Characterization of calcium-modified zinc phosphate conversion coatings and their influences on corrosion resistance of AZ31 alloy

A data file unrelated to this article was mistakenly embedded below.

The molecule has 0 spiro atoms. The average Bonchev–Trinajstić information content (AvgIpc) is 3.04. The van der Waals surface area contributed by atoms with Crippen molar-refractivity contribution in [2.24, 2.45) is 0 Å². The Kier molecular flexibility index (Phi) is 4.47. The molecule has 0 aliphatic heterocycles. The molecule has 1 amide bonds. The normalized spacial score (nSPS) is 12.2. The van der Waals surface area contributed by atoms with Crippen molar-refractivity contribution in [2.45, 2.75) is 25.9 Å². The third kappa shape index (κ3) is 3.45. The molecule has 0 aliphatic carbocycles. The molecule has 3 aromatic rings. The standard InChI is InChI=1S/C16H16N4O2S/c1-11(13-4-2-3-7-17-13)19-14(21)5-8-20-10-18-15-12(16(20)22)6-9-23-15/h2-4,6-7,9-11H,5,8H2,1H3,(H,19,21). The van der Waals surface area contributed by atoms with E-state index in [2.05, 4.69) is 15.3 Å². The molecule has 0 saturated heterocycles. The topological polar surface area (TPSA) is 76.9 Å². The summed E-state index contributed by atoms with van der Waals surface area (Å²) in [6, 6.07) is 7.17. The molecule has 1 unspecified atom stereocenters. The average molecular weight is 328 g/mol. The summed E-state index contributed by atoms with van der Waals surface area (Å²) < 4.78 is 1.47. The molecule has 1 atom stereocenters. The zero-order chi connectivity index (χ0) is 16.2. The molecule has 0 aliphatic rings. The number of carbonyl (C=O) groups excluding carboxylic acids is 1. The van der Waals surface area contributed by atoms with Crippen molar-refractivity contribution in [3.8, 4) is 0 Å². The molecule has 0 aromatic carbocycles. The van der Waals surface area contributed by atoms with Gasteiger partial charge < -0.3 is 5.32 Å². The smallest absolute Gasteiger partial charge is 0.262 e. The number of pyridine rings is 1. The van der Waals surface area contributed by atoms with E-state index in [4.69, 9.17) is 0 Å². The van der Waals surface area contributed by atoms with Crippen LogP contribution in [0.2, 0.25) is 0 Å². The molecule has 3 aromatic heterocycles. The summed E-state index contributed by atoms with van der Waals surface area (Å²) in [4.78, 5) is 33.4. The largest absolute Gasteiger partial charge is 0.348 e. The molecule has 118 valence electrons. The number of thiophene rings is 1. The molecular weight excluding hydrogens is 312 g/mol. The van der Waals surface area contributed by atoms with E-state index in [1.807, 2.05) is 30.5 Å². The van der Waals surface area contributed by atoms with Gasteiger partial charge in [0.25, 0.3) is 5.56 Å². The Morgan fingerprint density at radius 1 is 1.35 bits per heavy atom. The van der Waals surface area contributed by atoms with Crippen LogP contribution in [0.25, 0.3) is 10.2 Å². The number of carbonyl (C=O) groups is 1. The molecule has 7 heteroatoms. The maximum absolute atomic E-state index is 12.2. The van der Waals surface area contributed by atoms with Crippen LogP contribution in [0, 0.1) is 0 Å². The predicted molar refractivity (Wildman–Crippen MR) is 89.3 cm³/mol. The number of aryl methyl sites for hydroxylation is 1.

Two kinds of phosphate conversion coatings, including zinc phosphate coating and zinc–calcium phosphate coating, were prepared on the surface of AZ31 alloy in phosphate baths. The morphologies of these coatings were observed using scanning electron microscopy. Their chemical compositions and structures were characterized using energy-dispersive X-ray spectrum, X-ray photoelectron spectroscopy and X-ray diffraction. The corrosion resistance of the coatings was evaluated by potentiodynamic polarization technique. The results show that the flowerlike Zn–Ca phosphate conversion coatings are mainly composed of hopeite (Zn3(PO4)2·4H2O). They have a quite different morphology from the dry-riverbed-like Zn phosphate coatings that consist of MgO, MgF2, Zn or ZnO and hopeite. Both of the zinc and zinc–calcium phosphate coatings can remarkably reduce the corrosion current density of the substrates. The Zn–Ca coating exhibits better corrosion resistance than the Zn coating. Introduction of calcium into the phosphate baths leads to the full crystallinity of the Zn–Ca coating.
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